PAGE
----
Amanda Griffin Jacobs Shares a Parenting Truth About Our Own Dreams
During one of her daughter’s recitals, Amanda Griffin Jacobs shares the truth in watching her little girl, Lila, grow.
We all have dreams, even as parents. But some of them end up – as Amanda Griffin Jacobs candidly puts it – “thwarted and unactualized,” which sometimes makes us try to vicariously achieve them through our children. The model, mompreneur, and wellness advocate shares an insight she had when she watched her daughter, Lila, perform on stage.
“As a mum, it’s often difficult to not project them [her dreams]. Lila is her own person, with her own dreams, hopes, and goals,” Amanda writes in her Instagram post. “She exceeds her own expectations every single time – a passionate perfectionist and disciplined hard worker!”
Parenting Truth: Children are always full of surprises!
Although we know our children because they share our genetic makeup, there are just so many variables that can make them the same yet different from us. They can share our confidence but be more subdued; they can also be the “not most outgoing or outspoken person” unless in a specific situation.
And for Amanda’s daughter, Lila, her personality wasn’t the only one that transformed when she took the stage. Even Amanda’s nervousness quickly transformed into pride and joy.
“Her very first acting role…as usual I was a bucket of nerves until she came onstage and then in tears of amazement as she transformed in front of our eyes,” Amanda recounts. “Something happens when she gets in front of an audience. The metamorphosis of confidence and character always astounds me.”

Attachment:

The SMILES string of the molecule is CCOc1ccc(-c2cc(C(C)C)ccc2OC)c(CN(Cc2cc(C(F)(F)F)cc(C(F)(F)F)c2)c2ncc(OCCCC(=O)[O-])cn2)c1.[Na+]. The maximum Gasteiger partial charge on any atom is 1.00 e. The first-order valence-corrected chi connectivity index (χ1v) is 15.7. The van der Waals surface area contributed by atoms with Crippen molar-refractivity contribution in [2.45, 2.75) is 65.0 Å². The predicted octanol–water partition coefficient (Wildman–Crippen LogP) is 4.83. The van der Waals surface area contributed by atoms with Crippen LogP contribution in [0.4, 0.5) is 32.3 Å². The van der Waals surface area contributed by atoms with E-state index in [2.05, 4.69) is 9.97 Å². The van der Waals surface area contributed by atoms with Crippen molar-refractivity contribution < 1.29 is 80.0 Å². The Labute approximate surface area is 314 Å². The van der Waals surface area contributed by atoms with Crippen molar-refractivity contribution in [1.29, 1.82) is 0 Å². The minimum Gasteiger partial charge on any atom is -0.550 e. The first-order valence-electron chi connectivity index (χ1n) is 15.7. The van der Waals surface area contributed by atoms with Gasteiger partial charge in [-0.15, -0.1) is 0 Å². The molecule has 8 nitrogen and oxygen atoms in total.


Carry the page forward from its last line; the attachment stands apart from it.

But Amanda’s sentiments regarding Lila’s free-spiritedness are relatable. There are days, like Amanda, that we envy our children’s ability to chase whatever they put their mind to. “She is what I wished I could be when I was younger (and that’s quite poetic for me as her mother).”
However, it’s not the kids’ responsibility to fulfill their parents’ dreams.
We’ll always have regrets for our unfulfilled dreams as parents. A part of us will always ask “what-ifs;” and if we give in, we try to guide and influence our children to follow that path. But to recognize that we’re parenting in that particular way to satisfy our curiosity requires us to sit down and process our frustrations. After all, our children are not our second chances at life.
And to remind herself, Amanda summarizes those feelings with a quote from Lebanese-American writer and poet Kahlil Gibran:
We may have given birth to our children but they are personalities separate from us. They are their own person and our thwarted dreams are not their obligation to fulfill. However, it is our moral obligation, as parents, to make sure their dreams become a reality.
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